A similar study from Arizona State University found that going on three 10-minute walks per day was able to lower blood pressure in the afternoon and evening, while carrying over to the next day.
This shows that by regularly using your body, you can change your state of health to lower blood pressure and improve blood flow.
2. Resistance Training to Lower Blood Pressure
Resistance exercise can also be useful in reducing blood pressure over the long term, even though it induces acute increases in blood pressure during execution.
Although there are plenty of benefits to resistance training, there is still more research to be done in examining exactly how it can lower blood pressure. It’s likely not your first option, but it is an integral part of a well-balanced exercise program.
Resistance training is a way to strengthen and build muscle using tools like weights, bands, kettlebells, or even bodyweight. It’s been found to lower blood pressure by reducing both the systolic (the top number of a blood pressure reading) and diastolic (the bottom number) pressure by over three points each in healthy populations.
Lower blood pressure typically kicks in about an hour after a resistance training session and can last for about 10 hours. However, it is important to note that the benefits are best experienced and enhanced with consistent effort.
Some research indicates that low-to-moderate intensity resistance exercise works best to reduce blood pressure. This means that you should be working in higher-volume work, focusing on sets of 12 to 20 repetitions and never working to failure, but leaving three reps in the tank for each set.
There are no specific exercises that lower blood pressure; the activity alone is what does it.
Resistance exercise is something you should work up to if you’re sedentary. Include it with aerobic activity once you’re in adequate shape, and only under the advice of a doctor of you’ve got high blood pressure.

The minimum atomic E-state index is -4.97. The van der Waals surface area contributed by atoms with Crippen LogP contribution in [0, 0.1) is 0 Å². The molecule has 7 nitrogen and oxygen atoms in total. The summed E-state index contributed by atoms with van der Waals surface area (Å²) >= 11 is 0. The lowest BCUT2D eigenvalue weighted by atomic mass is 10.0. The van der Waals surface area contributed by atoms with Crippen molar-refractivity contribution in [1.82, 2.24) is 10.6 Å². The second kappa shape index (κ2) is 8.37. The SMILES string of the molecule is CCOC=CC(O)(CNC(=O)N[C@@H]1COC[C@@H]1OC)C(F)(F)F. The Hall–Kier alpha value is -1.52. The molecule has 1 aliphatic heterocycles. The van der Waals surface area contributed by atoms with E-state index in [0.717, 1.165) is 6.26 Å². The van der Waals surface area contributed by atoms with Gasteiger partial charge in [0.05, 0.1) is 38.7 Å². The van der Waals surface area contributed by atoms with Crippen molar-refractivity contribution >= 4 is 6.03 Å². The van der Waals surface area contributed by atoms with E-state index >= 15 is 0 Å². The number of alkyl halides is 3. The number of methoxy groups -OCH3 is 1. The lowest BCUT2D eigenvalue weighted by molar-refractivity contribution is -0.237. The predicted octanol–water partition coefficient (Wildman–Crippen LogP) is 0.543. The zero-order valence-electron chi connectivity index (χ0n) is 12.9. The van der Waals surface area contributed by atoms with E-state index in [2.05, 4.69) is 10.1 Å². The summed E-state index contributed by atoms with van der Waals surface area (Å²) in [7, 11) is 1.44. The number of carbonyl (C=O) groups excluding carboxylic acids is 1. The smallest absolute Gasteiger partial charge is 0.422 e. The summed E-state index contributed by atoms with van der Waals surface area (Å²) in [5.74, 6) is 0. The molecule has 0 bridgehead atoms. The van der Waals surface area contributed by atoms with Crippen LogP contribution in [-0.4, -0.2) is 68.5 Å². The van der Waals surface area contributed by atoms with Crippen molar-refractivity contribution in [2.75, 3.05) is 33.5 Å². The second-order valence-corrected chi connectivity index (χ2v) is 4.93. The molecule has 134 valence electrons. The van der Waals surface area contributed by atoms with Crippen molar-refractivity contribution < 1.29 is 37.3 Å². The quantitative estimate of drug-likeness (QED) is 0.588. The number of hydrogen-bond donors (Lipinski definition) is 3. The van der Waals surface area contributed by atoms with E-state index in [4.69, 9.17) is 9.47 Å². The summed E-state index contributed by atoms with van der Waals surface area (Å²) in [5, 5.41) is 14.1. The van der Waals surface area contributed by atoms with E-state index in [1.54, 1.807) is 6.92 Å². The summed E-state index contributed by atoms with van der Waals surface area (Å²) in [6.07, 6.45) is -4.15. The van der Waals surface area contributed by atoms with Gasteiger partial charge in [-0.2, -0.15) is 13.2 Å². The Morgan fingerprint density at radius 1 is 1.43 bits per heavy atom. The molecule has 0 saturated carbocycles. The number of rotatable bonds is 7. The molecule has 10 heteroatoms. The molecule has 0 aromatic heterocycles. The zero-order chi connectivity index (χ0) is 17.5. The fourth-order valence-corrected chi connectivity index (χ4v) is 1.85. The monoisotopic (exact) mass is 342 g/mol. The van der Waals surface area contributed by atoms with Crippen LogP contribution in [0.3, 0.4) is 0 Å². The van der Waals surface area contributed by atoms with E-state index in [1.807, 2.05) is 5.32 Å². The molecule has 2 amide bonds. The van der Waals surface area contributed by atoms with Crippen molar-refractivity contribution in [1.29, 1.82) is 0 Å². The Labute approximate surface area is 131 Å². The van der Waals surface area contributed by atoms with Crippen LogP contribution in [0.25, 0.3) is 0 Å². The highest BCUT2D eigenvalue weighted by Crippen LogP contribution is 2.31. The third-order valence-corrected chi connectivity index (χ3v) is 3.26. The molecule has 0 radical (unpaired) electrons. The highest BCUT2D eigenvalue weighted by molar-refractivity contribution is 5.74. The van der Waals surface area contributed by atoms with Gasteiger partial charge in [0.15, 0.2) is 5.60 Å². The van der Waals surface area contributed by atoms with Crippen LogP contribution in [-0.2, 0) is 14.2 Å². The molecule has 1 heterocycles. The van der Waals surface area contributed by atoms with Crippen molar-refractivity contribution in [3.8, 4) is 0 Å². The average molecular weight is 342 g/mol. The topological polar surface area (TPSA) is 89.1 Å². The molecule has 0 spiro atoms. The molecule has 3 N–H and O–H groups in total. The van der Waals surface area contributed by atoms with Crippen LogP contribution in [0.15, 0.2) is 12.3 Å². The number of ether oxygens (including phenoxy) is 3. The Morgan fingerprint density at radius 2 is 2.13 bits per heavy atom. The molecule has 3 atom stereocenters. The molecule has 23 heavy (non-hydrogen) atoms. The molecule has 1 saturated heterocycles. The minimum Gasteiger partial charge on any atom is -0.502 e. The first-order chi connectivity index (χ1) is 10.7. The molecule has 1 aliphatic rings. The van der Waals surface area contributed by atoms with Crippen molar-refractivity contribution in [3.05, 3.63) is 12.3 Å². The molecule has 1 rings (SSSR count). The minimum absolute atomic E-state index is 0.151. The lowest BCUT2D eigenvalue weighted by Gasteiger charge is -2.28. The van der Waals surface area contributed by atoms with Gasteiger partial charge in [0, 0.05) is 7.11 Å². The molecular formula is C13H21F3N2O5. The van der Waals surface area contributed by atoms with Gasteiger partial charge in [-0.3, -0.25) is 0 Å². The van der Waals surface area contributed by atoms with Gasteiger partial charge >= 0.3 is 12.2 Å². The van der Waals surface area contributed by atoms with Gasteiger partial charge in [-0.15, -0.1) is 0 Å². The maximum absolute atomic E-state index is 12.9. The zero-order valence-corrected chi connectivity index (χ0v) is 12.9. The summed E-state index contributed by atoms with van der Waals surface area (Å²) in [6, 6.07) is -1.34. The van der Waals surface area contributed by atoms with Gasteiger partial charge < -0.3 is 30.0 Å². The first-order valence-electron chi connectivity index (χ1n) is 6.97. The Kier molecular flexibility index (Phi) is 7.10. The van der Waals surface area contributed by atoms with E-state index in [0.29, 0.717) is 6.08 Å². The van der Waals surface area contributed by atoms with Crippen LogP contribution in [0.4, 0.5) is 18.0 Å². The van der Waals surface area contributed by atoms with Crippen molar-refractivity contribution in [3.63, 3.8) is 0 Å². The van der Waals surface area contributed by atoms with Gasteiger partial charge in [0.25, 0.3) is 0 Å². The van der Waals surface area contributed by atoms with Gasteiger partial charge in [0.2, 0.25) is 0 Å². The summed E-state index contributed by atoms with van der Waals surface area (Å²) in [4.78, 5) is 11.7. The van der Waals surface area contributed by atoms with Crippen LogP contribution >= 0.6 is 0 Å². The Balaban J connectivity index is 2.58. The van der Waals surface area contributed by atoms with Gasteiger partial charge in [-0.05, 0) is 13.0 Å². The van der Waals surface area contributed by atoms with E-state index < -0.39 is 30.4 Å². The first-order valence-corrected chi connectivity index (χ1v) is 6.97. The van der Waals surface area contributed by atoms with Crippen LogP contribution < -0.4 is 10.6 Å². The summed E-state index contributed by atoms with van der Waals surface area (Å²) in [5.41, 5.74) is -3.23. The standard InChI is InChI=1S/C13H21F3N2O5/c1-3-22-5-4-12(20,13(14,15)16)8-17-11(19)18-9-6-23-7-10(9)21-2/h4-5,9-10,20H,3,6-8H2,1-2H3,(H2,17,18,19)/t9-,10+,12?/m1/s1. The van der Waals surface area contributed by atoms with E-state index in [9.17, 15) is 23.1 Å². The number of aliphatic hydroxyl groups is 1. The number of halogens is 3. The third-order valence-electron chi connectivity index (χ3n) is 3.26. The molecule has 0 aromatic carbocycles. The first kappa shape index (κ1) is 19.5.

3. Isometric Hand Grip Exercise to Lower Blood Pressure
Hand grip exercises may lower blood pressure by making the blood vessels more flexible and improving their function.
Tests using highly sophisticated hand grips have shown that using hand grips can lower blood pressure by as much as some hypertension drugs, dropping the systolic reading by an average of 14 points.
It’s important to note that the hand grips used in these studies are quite advanced and very expensive. They are not items that you can just pick up at any fitness store.
Furthermore, they are not covered by insurance providers, so the out-of-pocket expense is at least $300.00. There is a manufacturer called “Zona” that makes consumer models.
As far as exercises that lower blood pressure go, hand grip exercises may be worthwhile in addition to an exercise program that includes aerobic and resistance training. They should not be an alternative to them.
The Best Exercises to Lower Blood Pressure
To lower blood pressure, exercise is the best treatment available. Getting at least 150 minutes per week of exercise is recommended, but more is always better.
I recommend starting by taking some brisk walks around the neighborhood, either in shorter spurts or longer periods, and monitoring your progress. As your blood pressure drops, talk to your doctor about incorporating some resistance sessions for even more benefits.